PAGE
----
Stackable will analyze published security vulnerabilities (e.g. CVEs but other sources may apply as well) for all the products we support as well components developed by us and their dependencies. We take various sources into account when assigning a criticality. Among those sources is the NVD database, but we place higher value on the self-assessments by the projects themselves, and we will additionally evaluate vulnerabilities in the context of how they are used in the Stackable Data Platform.

We will then assign a criticality to each vulnerability according to similar rating categories that RedHat has established:


This rating is given to flaws that could be easily exploited by a remote unauthenticated attacker and lead to system compromise (arbitrary code execution) without requiring user interaction. Flaws that require authentication, local or physical access to a system, or an unlikely configuration are not classified as Critical impact. These are the types of vulnerabilities that can be exploited by worms.


This rating is given to flaws that can easily compromise the confidentiality, integrity or availability of resources. These are the types of vulnerabilities that allow local or authenticated users to gain additional privileges, allow unauthenticated remote users to view resources that should otherwise be protected by authentication or other controls, allow authenticated remote users to execute arbitrary code, or allow remote users to cause a denial of service.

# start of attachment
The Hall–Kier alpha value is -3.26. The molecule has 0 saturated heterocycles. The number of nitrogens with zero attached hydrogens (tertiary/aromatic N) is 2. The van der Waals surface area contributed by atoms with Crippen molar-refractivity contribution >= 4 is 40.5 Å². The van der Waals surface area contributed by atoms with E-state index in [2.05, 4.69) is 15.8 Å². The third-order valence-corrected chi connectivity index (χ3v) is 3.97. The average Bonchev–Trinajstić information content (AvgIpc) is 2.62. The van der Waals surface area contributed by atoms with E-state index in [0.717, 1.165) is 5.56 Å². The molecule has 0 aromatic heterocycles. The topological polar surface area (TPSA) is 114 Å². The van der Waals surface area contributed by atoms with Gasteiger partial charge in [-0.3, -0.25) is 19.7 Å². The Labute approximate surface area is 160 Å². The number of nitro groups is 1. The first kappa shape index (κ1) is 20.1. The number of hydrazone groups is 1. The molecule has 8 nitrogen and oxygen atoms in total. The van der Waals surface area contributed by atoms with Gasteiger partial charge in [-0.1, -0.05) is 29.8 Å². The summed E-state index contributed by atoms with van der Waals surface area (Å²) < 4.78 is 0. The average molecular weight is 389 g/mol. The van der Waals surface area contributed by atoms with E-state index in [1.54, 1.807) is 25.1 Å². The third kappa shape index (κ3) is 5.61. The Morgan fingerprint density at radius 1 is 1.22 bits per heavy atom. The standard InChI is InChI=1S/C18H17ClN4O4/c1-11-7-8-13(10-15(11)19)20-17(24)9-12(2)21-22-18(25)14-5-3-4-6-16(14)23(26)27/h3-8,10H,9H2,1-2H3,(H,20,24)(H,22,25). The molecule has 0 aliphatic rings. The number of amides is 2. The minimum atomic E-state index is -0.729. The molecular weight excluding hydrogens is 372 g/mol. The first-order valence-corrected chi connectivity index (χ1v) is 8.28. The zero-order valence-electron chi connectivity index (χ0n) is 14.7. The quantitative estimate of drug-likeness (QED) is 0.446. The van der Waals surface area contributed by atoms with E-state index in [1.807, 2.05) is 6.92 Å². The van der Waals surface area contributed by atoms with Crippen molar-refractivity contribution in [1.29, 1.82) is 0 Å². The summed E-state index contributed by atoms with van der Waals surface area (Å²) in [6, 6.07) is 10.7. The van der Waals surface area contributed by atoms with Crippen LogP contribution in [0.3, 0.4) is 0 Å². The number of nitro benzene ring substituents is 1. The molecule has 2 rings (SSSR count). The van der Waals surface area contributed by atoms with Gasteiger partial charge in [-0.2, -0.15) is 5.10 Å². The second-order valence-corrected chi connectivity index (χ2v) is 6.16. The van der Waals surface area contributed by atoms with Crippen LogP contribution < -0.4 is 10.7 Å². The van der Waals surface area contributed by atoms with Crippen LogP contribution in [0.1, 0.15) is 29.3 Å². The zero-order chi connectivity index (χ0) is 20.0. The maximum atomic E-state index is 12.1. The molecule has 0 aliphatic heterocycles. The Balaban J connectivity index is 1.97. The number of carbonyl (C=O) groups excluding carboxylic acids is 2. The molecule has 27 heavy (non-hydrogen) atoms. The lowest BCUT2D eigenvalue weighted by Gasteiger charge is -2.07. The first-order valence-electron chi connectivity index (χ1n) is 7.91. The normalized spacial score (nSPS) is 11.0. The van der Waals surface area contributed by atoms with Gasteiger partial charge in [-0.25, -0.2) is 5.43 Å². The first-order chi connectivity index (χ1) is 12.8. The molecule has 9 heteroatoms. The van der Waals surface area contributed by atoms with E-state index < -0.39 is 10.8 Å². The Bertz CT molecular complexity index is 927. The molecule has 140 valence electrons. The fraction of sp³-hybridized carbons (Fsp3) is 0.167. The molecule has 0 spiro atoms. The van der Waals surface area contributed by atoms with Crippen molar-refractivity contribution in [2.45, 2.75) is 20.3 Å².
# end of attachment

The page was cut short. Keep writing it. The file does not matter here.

This rating is given to flaws that may be more difficult to exploit but could still lead to some compromise of the confidentiality, integrity or availability of resources under certain circumstances. These are the types of vulnerabilities that could have had a Critical or Important impact but are less easily exploited based on a technical evaluation of the flaw, and/or affect unlikely configurations.


This rating is given to all other issues that may have a security impact. These are the types of vulnerabilities that are believed to require unlikely circumstances to be able to be exploited, or where a successful exploit would give minimal consequences. This includes flaws that are present in a program’s source code but to which no current or theoretically possible, but unproven, exploitation vectors exist or were found during the technical analysis of the flaw.